Ethereum: day four
Impossibly large shapes loomed overhead, blocking out the sky, a trio of bizarre monsters with far too many eyes and tentacles and faces and teeth and exposed bones. Each looked fully capable of obliterating entire armies. The archers and tower Shockmancy seemed to have no effect on any of them, not even slowing them down as they slowly, inexorably bore down on the outer walls. Unled stacks broke and ran; they only autoengaged enemies they could theoretically hurt.
The defending warlord dashed forward, seized a fallen spear, and tossed it into the nearest abomination; it sank without a trace, then fell out again, outside the walls. Foolamancy. He shouted and order and pointed to the wall with his sword, where the real attack was coming; an implausibly large heavy, shaped vaguely like a distorted human but taller than most towers, wading through the ground, ahead of a horde of uncroaked, daemons, golems, and an outsize stack of casters.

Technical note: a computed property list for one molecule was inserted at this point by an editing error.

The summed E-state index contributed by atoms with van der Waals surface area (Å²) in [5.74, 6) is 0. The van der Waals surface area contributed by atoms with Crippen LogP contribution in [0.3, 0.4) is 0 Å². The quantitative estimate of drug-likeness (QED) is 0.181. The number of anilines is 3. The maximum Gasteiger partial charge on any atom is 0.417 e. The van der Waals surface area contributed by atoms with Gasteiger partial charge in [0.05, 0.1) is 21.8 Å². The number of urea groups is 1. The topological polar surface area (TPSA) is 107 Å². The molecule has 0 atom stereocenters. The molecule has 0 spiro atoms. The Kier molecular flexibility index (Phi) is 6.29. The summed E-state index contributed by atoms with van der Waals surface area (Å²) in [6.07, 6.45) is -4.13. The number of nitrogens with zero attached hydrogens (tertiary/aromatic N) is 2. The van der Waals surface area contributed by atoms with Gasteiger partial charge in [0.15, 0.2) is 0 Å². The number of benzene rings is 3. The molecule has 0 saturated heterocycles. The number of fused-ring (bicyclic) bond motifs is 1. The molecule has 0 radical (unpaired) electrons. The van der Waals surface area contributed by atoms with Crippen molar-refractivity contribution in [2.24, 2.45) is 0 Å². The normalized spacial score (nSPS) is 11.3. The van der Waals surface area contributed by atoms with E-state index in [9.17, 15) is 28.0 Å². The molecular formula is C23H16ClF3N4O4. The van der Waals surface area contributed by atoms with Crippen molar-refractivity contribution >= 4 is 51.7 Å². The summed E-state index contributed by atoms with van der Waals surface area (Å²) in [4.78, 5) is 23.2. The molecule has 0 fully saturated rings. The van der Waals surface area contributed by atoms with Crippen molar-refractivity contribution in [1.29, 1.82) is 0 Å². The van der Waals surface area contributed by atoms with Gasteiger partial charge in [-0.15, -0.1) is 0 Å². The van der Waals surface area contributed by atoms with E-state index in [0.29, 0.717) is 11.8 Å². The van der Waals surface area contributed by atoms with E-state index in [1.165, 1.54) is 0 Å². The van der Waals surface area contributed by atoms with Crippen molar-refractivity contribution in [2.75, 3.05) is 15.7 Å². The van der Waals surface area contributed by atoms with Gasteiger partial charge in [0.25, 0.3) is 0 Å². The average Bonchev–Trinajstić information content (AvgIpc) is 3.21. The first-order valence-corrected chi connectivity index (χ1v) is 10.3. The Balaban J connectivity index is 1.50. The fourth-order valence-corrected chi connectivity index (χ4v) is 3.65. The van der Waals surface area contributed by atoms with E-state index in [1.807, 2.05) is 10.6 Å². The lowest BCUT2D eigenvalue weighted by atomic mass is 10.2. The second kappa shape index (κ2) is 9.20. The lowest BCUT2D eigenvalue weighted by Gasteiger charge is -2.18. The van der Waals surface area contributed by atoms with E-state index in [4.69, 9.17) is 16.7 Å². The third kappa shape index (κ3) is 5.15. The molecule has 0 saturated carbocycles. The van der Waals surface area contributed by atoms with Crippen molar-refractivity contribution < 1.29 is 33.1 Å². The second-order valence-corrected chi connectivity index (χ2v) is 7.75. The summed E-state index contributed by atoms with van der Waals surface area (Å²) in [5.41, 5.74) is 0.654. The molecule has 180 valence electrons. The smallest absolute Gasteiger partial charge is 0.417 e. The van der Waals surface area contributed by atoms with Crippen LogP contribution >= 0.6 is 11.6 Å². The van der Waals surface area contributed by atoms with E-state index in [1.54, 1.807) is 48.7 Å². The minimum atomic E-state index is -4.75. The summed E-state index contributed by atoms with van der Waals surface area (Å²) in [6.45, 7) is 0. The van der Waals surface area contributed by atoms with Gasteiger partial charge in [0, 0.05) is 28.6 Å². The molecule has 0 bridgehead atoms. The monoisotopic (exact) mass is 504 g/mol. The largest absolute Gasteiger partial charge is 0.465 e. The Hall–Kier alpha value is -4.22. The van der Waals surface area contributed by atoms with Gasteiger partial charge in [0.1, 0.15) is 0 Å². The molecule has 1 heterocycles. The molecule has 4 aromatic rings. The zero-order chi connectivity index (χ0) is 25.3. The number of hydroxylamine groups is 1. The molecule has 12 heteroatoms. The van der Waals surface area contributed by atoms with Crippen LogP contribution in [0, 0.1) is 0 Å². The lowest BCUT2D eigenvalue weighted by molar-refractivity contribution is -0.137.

The archers fired at the casters; the heavy reached out with gargantuan hands to screen, and rows of arrows thudded into it, somehow without seeming to hurt it. The Healomancer strolling along behind it snapped his fingers, and the arrows popped out, their punctures sealing over. The giant heavy reached the wall and ploughed through it without slowing, sending defenders plummeting to the ground. Uncroaked flowed through the breach, bolstered by the Croakamancer, an uncroaked warlord, a living warlady, and at least five more casters, an absurdly large force to deal with the ten stacks of defending infantry.